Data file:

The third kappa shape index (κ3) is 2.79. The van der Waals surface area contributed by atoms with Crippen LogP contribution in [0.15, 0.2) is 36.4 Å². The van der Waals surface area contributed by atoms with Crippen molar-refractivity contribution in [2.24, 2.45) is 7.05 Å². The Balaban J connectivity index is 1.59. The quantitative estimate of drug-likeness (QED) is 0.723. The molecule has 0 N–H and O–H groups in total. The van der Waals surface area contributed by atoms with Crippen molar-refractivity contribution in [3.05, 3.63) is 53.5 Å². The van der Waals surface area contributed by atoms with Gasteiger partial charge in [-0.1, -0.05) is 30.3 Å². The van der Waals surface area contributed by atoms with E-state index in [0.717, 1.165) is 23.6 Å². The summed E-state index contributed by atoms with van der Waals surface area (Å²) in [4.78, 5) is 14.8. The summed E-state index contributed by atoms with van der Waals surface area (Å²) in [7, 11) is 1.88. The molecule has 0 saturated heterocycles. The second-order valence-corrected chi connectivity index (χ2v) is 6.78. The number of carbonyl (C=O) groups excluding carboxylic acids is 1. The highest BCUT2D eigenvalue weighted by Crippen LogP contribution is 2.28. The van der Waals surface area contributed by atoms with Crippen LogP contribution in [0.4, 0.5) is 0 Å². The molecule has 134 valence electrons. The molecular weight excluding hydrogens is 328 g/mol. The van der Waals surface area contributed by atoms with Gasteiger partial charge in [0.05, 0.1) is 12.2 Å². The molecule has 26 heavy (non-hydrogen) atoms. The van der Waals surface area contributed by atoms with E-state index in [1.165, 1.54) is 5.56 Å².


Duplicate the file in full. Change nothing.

The third kappa shape index (κ3) is 2.79. The van der Waals surface area contributed by atoms with Crippen LogP contribution in [0.15, 0.2) is 36.4 Å². The van der Waals surface area contributed by atoms with Crippen molar-refractivity contribution in [2.24, 2.45) is 7.05 Å². The Balaban J connectivity index is 1.59. The quantitative estimate of drug-likeness (QED) is 0.723. The molecule has 0 N–H and O–H groups in total. The van der Waals surface area contributed by atoms with Crippen molar-refractivity contribution in [3.05, 3.63) is 53.5 Å². The van der Waals surface area contributed by atoms with Gasteiger partial charge in [-0.1, -0.05) is 30.3 Å². The van der Waals surface area contributed by atoms with E-state index in [0.717, 1.165) is 23.6 Å². The summed E-state index contributed by atoms with van der Waals surface area (Å²) in [4.78, 5) is 14.8. The summed E-state index contributed by atoms with van der Waals surface area (Å²) in [7, 11) is 1.88. The molecule has 0 saturated heterocycles. The second-order valence-corrected chi connectivity index (χ2v) is 6.78. The number of carbonyl (C=O) groups excluding carboxylic acids is 1. The highest BCUT2D eigenvalue weighted by Crippen LogP contribution is 2.28. The van der Waals surface area contributed by atoms with Crippen LogP contribution in [0.4, 0.5) is 0 Å². The molecule has 134 valence electrons. The molecular weight excluding hydrogens is 328 g/mol. The van der Waals surface area contributed by atoms with Gasteiger partial charge in [0.05, 0.1) is 12.2 Å². The molecule has 26 heavy (non-hydrogen) atoms. The van der Waals surface area contributed by atoms with E-state index in [1.165, 1.54) is 5.56 Å².